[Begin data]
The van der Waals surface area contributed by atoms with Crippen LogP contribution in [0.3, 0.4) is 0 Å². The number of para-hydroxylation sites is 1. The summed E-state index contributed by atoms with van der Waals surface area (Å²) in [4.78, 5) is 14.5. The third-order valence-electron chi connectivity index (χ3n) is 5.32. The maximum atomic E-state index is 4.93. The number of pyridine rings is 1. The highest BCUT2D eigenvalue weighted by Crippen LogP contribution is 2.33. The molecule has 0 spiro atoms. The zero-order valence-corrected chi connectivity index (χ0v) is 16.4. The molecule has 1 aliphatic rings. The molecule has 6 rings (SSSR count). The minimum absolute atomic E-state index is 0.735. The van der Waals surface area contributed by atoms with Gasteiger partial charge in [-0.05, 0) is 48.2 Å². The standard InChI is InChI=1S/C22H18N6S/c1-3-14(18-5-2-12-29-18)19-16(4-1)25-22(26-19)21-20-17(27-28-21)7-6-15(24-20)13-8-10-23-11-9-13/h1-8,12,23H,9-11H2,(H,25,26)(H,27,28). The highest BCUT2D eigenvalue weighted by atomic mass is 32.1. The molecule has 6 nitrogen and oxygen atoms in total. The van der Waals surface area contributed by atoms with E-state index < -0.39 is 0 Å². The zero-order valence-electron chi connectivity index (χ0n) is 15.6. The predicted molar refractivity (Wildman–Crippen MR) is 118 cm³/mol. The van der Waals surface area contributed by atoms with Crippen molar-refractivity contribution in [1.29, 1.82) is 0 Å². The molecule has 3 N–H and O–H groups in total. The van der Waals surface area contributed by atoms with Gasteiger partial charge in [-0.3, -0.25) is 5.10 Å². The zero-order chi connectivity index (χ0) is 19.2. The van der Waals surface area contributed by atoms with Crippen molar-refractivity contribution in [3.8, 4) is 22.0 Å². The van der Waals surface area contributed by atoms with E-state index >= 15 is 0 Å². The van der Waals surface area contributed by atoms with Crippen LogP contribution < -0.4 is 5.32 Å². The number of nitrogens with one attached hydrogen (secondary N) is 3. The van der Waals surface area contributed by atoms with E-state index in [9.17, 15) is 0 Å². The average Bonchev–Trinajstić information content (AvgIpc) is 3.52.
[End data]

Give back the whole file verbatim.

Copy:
The van der Waals surface area contributed by atoms with Crippen LogP contribution in [0.3, 0.4) is 0 Å². The number of para-hydroxylation sites is 1. The summed E-state index contributed by atoms with van der Waals surface area (Å²) in [4.78, 5) is 14.5. The third-order valence-electron chi connectivity index (χ3n) is 5.32. The maximum atomic E-state index is 4.93. The number of pyridine rings is 1. The highest BCUT2D eigenvalue weighted by Crippen LogP contribution is 2.33. The molecule has 0 spiro atoms. The zero-order valence-corrected chi connectivity index (χ0v) is 16.4. The molecule has 1 aliphatic rings. The molecule has 6 rings (SSSR count). The minimum absolute atomic E-state index is 0.735. The van der Waals surface area contributed by atoms with Gasteiger partial charge in [-0.05, 0) is 48.2 Å². The standard InChI is InChI=1S/C22H18N6S/c1-3-14(18-5-2-12-29-18)19-16(4-1)25-22(26-19)21-20-17(27-28-21)7-6-15(24-20)13-8-10-23-11-9-13/h1-8,12,23H,9-11H2,(H,25,26)(H,27,28). The highest BCUT2D eigenvalue weighted by atomic mass is 32.1. The molecule has 6 nitrogen and oxygen atoms in total. The van der Waals surface area contributed by atoms with E-state index < -0.39 is 0 Å². The zero-order valence-electron chi connectivity index (χ0n) is 15.6. The predicted molar refractivity (Wildman–Crippen MR) is 118 cm³/mol. The van der Waals surface area contributed by atoms with Crippen molar-refractivity contribution in [1.29, 1.82) is 0 Å². The molecule has 3 N–H and O–H groups in total. The van der Waals surface area contributed by atoms with Gasteiger partial charge in [-0.3, -0.25) is 5.10 Å². The zero-order chi connectivity index (χ0) is 19.2. The van der Waals surface area contributed by atoms with Crippen molar-refractivity contribution in [3.8, 4) is 22.0 Å². The van der Waals surface area contributed by atoms with E-state index >= 15 is 0 Å². The van der Waals surface area contributed by atoms with Crippen LogP contribution < -0.4 is 5.32 Å². The number of nitrogens with one attached hydrogen (secondary N) is 3. The van der Waals surface area contributed by atoms with E-state index in [9.17, 15) is 0 Å². The average Bonchev–Trinajstić information content (AvgIpc) is 3.52.